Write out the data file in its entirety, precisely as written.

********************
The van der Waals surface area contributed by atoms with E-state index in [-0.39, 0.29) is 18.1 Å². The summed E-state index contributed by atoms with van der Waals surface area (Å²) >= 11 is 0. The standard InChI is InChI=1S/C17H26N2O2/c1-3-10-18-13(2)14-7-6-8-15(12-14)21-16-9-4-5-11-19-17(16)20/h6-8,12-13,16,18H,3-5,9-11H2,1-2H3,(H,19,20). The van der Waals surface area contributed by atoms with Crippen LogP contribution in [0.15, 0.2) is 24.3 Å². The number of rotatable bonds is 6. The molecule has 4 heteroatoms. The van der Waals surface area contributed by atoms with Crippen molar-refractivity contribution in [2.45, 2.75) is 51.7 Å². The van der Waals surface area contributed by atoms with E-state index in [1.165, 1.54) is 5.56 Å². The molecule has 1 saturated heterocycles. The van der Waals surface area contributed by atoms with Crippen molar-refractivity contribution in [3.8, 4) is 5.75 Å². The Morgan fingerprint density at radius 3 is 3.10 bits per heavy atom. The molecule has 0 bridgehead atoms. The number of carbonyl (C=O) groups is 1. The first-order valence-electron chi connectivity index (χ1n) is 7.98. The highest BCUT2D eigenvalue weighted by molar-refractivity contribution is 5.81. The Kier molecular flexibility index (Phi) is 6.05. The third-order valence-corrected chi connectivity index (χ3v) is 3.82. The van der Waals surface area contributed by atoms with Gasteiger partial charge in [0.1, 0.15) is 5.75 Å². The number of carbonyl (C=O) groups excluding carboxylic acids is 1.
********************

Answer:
The van der Waals surface area contributed by atoms with E-state index in [-0.39, 0.29) is 18.1 Å². The summed E-state index contributed by atoms with van der Waals surface area (Å²) >= 11 is 0. The standard InChI is InChI=1S/C17H26N2O2/c1-3-10-18-13(2)14-7-6-8-15(12-14)21-16-9-4-5-11-19-17(16)20/h6-8,12-13,16,18H,3-5,9-11H2,1-2H3,(H,19,20). The van der Waals surface area contributed by atoms with Crippen LogP contribution in [0.15, 0.2) is 24.3 Å². The number of rotatable bonds is 6. The molecule has 4 heteroatoms. The van der Waals surface area contributed by atoms with Crippen molar-refractivity contribution in [2.45, 2.75) is 51.7 Å². The van der Waals surface area contributed by atoms with E-state index in [1.165, 1.54) is 5.56 Å². The molecule has 1 saturated heterocycles. The van der Waals surface area contributed by atoms with Crippen molar-refractivity contribution in [3.8, 4) is 5.75 Å². The Morgan fingerprint density at radius 3 is 3.10 bits per heavy atom. The molecule has 0 bridgehead atoms. The number of carbonyl (C=O) groups is 1. The first-order valence-electron chi connectivity index (χ1n) is 7.98. The highest BCUT2D eigenvalue weighted by molar-refractivity contribution is 5.81. The Kier molecular flexibility index (Phi) is 6.05. The third-order valence-corrected chi connectivity index (χ3v) is 3.82. The van der Waals surface area contributed by atoms with Gasteiger partial charge in [0.1, 0.15) is 5.75 Å². The number of carbonyl (C=O) groups excluding carboxylic acids is 1.